NEWS

Smothering of alcoholic wife called 'mercy killing'

04/27/2012 11:33 EDT | Updated 06/27/2012 05:12 EDT

An Edmonton senior smothered his alcoholic wife out of love — to put her out of her misery, the 83-year-old defendant's lawyer said at a sentencing hearing Friday.

"This is not a domestic violence case," said Peter Royal. "This was a mercy killing by a deeply troubled and very fine man."

"She was drinking herself to death," he told the court. "She was literally at death's door."

Noel Lavery was convicted of manslaughter in January in the death of 50-year-old Sherry Lavery on Sept. 27, 2006 when he held a pillow over her face as she lay passed out on the bed.

He will be sentenced June 6th.

'This was an act of love'

"This was an act of love," said Royal. "This is the taking of his wife's life to put her out of her misery."

Royal told the judge Lavery should serve a conditional sentence, without going to jail.

"This gentleman is 83 years of age," said Royal. "Sending him to prison would amount to cruel and unusual punishment. Jail is not appropriate."

"If you send him to jail, it could be a life sentence," he continued. "If you impose any prison sentence, he's going to die in jail."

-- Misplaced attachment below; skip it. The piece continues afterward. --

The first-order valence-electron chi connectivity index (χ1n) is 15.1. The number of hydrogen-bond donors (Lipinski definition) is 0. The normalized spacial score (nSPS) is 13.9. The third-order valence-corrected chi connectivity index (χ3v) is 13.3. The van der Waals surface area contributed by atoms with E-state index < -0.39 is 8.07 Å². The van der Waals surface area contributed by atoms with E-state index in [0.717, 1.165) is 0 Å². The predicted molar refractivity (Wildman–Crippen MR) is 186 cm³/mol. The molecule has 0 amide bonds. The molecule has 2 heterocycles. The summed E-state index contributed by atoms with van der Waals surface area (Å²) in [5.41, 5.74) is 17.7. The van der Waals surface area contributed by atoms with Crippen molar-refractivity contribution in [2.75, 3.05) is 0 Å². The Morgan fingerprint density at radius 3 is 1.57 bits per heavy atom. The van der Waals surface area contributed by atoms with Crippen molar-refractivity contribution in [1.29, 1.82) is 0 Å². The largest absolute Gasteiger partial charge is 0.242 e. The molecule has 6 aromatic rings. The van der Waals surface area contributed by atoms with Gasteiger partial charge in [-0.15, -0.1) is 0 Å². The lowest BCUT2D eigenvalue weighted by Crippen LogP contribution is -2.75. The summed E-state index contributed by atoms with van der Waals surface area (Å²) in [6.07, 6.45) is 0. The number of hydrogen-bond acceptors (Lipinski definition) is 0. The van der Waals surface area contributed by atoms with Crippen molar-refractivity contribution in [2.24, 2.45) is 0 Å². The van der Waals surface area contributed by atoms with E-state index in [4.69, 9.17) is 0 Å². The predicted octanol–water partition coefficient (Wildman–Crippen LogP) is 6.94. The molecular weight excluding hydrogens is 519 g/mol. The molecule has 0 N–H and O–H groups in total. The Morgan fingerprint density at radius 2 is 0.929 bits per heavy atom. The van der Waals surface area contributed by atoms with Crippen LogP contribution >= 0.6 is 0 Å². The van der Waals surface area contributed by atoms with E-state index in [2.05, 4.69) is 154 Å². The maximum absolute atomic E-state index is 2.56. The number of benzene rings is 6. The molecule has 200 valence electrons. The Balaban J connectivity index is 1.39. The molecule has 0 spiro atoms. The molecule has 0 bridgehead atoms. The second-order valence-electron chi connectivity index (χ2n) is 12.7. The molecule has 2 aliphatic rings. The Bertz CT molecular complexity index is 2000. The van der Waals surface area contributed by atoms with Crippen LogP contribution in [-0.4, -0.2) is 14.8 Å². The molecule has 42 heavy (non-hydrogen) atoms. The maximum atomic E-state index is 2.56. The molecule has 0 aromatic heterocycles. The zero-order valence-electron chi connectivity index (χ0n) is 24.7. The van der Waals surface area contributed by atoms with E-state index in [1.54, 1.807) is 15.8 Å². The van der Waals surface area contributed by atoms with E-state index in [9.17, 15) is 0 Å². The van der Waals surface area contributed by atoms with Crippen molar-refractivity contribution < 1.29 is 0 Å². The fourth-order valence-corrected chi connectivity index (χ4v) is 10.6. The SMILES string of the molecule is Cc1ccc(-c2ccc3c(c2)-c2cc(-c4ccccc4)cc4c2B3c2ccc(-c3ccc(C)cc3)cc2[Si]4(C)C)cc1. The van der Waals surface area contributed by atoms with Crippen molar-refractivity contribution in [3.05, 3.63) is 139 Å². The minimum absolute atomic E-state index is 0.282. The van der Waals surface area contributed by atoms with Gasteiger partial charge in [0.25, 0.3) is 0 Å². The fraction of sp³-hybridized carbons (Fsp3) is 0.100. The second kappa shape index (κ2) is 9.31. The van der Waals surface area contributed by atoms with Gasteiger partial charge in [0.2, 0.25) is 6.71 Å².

"He's a bright man who has much to contribute," said Royal. "He could perform significant community service."

Earlier in the hearing, the Crown prosecutor recommended Lavery serve eight years in prison.

Mark Huyser-Wierenga said a message must be sent to society.

"He's a hell of a guy in some respects" who "chose to place a pillow on his victim's face," said Huyser-Wierenga, who called the case one of "near murder manslaughter."

Case compared to Latimer conviction

The Crown said the case can be compared to that of Saskatchewan farmer Robert Latimer, who was convicted of second-degree murder in the death of his daughter, Tracy, who suffered from cerebral palsy.

The prosecutor said he is asking for a harsh sentence to protect other sick, disadvantaged Canadians.

Justice Donna Shelley would not convict Lavery on the more serious charge of second-degree murder because she had doubt that Lavery intended to kill his wife.

Shelley believed Lavery was physically, mentally and emotionally exhausted from caring for his wife, whose condition had deteriorated due to her extreme alcoholism.

Shelley agreed with Royal, who suggested Lavery's depression affected his judgment, clouding his ability to think straight and form the intent to kill.

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